Crime is so rampant is Santo Domingo, that the military has been brought in to patrol even the main streets.
    I am not "Afraid", but I am "Prepared"!
    I initially came here 27 years ago for cheap sex with beautiful young Dominicanas.
    It has been a great reason to "STRAY", Ooooops, I mean "STAY"!!!!!!!!!!!!!!!!!!!!
    CCCCCCCCCCCCCCCCCCCCCCCCCCCCCCCCCCCCCCCCCCCCCCCCCCCCC

  9. Likes JohnnyBoy liked this post
  10. #8
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    Kbaley, I believe that there is also a lot of poverty and crime in the Bahamas.. How did you handle that?

    Its all about experience, backgrounds etc. My island Curacao has also a lot of crime but I never feel afraid.. why, I know the people here, Speak the language, know the places where to go and not to go. But for a tourist straight out out of Kansas some parts may look dangerous to him.

    Sometimes its even better to live between the locals than living in a resort with security..

    I have driven in the RD and didnt found it scary (I have a lot of driving experience in the Caribbean, Europa and Central America) but maybe if you do end up in an accident it may be a whole different experience.

    Dominicans are very proud of their county but quiet a lot have never left the country so how can the assess how things are in their country if for example they have never been in an very organised western European country?

  11. Likes MerengueDutchie liked this post
  12. #9
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    Everyone's experience will be different. My Wife and I have not had a relaxing first 5 months here but that is b/c of all our construction and improvements and having one problem after another with electricity, plumbing, car troubles, new water system, new sewage built, new roof, extortionists about building a pool and wall so close to the ocean.....
    The guy who owned the house before us was the cheapest guy ever so we had to fix everything. Throw in my cat dying and my wife having a breast cancer scare, it has sucked.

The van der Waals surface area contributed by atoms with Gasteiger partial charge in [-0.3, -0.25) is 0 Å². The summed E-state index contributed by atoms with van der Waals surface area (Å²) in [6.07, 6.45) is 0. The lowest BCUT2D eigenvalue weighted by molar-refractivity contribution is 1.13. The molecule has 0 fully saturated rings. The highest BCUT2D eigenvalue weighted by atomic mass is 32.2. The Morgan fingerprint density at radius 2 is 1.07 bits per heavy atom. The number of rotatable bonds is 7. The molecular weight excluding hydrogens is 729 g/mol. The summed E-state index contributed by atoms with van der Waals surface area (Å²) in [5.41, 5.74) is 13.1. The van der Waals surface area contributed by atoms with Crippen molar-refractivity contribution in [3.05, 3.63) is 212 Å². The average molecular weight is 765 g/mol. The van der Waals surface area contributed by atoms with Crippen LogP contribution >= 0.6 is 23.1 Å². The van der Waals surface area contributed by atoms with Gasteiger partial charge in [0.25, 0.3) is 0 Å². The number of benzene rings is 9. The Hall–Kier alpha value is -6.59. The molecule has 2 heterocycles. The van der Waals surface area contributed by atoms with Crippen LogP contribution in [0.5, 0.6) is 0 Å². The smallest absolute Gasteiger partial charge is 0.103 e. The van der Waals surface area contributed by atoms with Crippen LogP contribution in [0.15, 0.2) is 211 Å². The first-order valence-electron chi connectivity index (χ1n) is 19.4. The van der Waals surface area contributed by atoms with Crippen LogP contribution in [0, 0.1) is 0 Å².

We don't live in a gated community so it is also a bit different dealing will very poor locals and the not so poor expats on the ocean. Locals pretend to be friends but all they want is our Money....

    You will learn a lot and listen to suggestions on the pro DR1'ers!

    Saying all of that we have had some great laughs, beautiful view, walk 3 feet and swim in our pool or walk 5 feet and swim in the ocean.
    Adopted 4 dogs, 3 rescue. We have also met some of the most helpful, kind, giving people here.
    I wouldn't move back to Vancouver b/c I know once the construction is done it will calm down and not be sooooo crazy with at least 5 men around our house 6 days a week 7-7.

    It is a very interesting country to say the least!

    Luckily we don't have to work because we would not have had time to work!

  13. Likes Luperon, travelbear liked this post
  14. #10
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    Whenever I get totally fed up with people trying to steal from me, motoconchos trying to kill their passengers by running into me, gomeros who blow valves out of tires, women who want to marry my bank account, viagra-fiend sex tourists and their 13-year-old girlfriends, etc., I always end up striking up a conversation with an average Dominican out on the street somewhere who's warmer, wiser, and more genuine than nine out of ten people I meet in the U.S.